Firmiana simplex

From Wikipedia, the free encyclopedia

Chinese parasol tree
Scientific classification Edit this classification
Kingdom: Plantae
Clade: Tracheophytes
Clade: Angiosperms
Clade: Eudicots
Clade: Rosids
Order: Malvales
Family: Malvaceae
Genus: Firmiana
F. simplex
Binomial name
Firmiana simplex
  • Hibiscus collinus Roxb.
  • Hibiscus simplex L.
  • Firmiana platanifolia R.Br.
  • Sterculia platanifolia L.f.
  • Sterculia simplex (L.) Druce
  • Sterculia urens Roxb.
Firmiana simplexMHNT

Firmiana simplex, commonly known as the Chinese parasol tree, Chinese parasoltree, or wutong (Chinese: 梧桐; pinyin: wútóng), is an ornamental plant of tree size assigned to the family Malvaceae that was formerly in the family Sterculiaceae in the order Malvales, and is native to Asia. It grows up to 16 m (52 ft) tall.[2]


It has alternate, deciduous leaves up to 30 cm (12 inches) across and small fragrant, greenish-white flowers borne in large inflorescences. A flowering tree varies in fragrance with weather and time of the day, having a lemony odor with citronella and chocolate tones. A tall, stately specimen grows in the botanical garden in Florence, Italy. Bumble bees and Giant Mason Bees readily visit the flowers in Maryland, U.S. People grow this tree as an ornamental in warm regions of North America.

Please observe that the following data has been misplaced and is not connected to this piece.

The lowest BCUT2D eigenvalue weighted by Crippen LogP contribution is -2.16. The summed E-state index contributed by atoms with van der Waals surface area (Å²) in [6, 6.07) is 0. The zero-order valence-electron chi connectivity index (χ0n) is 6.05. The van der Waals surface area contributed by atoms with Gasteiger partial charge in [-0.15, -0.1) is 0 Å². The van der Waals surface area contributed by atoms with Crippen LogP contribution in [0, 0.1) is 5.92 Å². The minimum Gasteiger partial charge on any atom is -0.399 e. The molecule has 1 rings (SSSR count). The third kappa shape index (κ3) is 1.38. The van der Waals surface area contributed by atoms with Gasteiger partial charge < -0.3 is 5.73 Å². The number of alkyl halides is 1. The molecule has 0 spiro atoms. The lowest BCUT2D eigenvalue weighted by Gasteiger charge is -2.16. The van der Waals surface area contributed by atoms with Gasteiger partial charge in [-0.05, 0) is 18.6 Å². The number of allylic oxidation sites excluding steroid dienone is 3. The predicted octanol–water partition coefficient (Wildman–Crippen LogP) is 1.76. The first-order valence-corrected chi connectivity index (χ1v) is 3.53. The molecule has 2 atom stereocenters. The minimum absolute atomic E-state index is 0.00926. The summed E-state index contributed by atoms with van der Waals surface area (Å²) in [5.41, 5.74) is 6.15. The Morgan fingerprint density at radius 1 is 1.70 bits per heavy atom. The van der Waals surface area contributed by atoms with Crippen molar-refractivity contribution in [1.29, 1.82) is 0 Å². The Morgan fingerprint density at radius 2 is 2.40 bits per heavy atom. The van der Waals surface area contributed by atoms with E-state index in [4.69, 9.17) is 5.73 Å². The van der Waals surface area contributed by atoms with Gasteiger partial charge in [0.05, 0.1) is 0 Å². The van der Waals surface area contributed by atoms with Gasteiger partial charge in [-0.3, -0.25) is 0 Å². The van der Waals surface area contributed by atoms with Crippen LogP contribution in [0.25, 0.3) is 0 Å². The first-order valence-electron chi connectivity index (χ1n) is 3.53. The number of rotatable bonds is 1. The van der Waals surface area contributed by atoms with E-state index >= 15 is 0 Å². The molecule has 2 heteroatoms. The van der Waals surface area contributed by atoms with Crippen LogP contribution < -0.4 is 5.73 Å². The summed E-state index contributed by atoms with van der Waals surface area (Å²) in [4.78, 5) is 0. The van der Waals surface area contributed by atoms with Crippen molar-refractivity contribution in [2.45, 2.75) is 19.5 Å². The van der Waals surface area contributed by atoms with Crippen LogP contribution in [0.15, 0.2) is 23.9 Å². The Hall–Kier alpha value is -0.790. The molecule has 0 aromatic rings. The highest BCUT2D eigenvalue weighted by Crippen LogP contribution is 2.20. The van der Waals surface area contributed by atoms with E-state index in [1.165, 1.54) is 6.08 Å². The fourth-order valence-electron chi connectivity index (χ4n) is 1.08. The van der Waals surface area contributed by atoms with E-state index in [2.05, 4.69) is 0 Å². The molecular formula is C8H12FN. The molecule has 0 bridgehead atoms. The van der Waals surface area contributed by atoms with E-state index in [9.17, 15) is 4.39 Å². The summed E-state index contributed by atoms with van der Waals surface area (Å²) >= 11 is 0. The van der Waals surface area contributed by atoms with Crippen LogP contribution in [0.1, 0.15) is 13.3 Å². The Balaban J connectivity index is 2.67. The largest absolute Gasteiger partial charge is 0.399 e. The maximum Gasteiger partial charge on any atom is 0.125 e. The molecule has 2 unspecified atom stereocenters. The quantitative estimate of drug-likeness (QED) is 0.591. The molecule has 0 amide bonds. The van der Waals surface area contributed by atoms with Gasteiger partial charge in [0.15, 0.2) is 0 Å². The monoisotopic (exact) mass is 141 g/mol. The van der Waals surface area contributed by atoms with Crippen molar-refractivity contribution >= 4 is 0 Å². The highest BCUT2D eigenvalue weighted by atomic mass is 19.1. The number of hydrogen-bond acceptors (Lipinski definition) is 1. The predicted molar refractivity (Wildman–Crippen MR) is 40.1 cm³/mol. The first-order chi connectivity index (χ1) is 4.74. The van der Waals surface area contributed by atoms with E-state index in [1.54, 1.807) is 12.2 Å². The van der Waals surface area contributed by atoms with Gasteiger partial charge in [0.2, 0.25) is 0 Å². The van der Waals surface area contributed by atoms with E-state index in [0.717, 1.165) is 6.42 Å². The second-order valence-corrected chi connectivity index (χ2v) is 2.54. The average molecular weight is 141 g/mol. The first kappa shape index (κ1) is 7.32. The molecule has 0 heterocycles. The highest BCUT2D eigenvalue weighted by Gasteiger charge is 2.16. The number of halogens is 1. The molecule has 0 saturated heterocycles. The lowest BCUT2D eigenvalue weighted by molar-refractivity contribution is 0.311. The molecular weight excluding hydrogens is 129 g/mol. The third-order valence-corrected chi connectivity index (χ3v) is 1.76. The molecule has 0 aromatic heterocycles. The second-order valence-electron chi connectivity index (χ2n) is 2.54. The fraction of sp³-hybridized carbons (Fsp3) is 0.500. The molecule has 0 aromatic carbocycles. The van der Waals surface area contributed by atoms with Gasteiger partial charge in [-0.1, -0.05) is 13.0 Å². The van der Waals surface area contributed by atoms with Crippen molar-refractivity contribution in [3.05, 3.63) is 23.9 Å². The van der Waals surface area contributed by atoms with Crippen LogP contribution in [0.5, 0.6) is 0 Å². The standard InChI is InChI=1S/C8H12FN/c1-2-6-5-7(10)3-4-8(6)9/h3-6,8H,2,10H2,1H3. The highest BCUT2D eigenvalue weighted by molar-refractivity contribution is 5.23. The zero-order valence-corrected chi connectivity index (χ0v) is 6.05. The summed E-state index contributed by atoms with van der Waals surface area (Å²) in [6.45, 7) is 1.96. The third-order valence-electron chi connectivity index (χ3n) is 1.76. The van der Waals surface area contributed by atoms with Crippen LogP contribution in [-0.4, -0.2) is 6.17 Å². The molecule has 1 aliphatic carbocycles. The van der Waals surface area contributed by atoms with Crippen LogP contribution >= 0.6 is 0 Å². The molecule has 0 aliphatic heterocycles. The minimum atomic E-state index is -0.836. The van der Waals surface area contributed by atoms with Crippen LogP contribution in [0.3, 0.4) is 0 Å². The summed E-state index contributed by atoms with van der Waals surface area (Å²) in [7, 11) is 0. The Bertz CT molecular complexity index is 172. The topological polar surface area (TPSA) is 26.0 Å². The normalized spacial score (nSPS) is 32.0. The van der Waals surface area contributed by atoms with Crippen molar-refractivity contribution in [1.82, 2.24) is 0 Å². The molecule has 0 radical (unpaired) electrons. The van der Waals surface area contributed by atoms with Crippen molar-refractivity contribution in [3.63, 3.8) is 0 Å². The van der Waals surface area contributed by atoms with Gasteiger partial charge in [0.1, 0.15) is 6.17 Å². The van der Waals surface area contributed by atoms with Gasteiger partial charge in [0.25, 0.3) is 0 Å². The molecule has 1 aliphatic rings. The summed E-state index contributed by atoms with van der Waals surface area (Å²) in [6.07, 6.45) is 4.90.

Due to its sonic properties, the wood is used for the soundboards of several Chinese instruments, including the guqin and guzheng.

According to an article in the journal Nature of 1884, the leaves of Sterculia platanifolia were dried for smoking;[3] the reason for smoking it was not given, but another source simply says that it was used as a substitute for tobacco.[4][5]

The roasted seeds have reportedly been used to make into a tea.[6]

Invasive species[edit]

This species is an aggressive, invasive weed in the warmer parts of North America [7] Some people promote its removal and give instructions for drastic measures, including destruction of nursery stock. This plant is self-fertile, and its seeds spread readily, especially along watercourses, growing rapidly after germination in favorable sites. Offspring effectively compete with many other species.[8]


  1. ^ "Firmiana simplex" at the Encyclopedia of Life
  2. ^ Ya Tang, Michael G. Gilbert & Laurence J. Dorr. "Firmiana simplex". Flora of China. Missouri Botanical Garden, St. Louis, MO & Harvard University Herbaria, Cambridge, MA. Retrieved 24 March 2013.
  3. ^ Anon, Nature, August 7, 1884, pp 337-338
  4. ^ "Read the eBook Useful plants of Japan, described and illustrated. By Bombay (Presidency). Government Central Museum online for free (Page 7 of 18)".
  5. ^ "Useful plants of Japan, described and illustrated". 1895.
  6. ^ Little, Elbert L. (1980). The Audubon Society Field Guide to North American Trees: Eastern Region. New York: Knopf. p. 603. ISBN 0-394-50760-6.
  7. ^ "Controlling the Invasive Chinese Parasol Tree in St. Francisville, Louisiana and West Feliciana Parish".
  8. ^ Miller, J.H., E.B, Chambliss, N.J. Loewenstein. 2010. A Field Guide for the Identification of Invasive Plants in Southern Forests. General Technical Report SRS-119. Asheville, NC. United States Department of Agriculture, Forest Service.

External links[edit]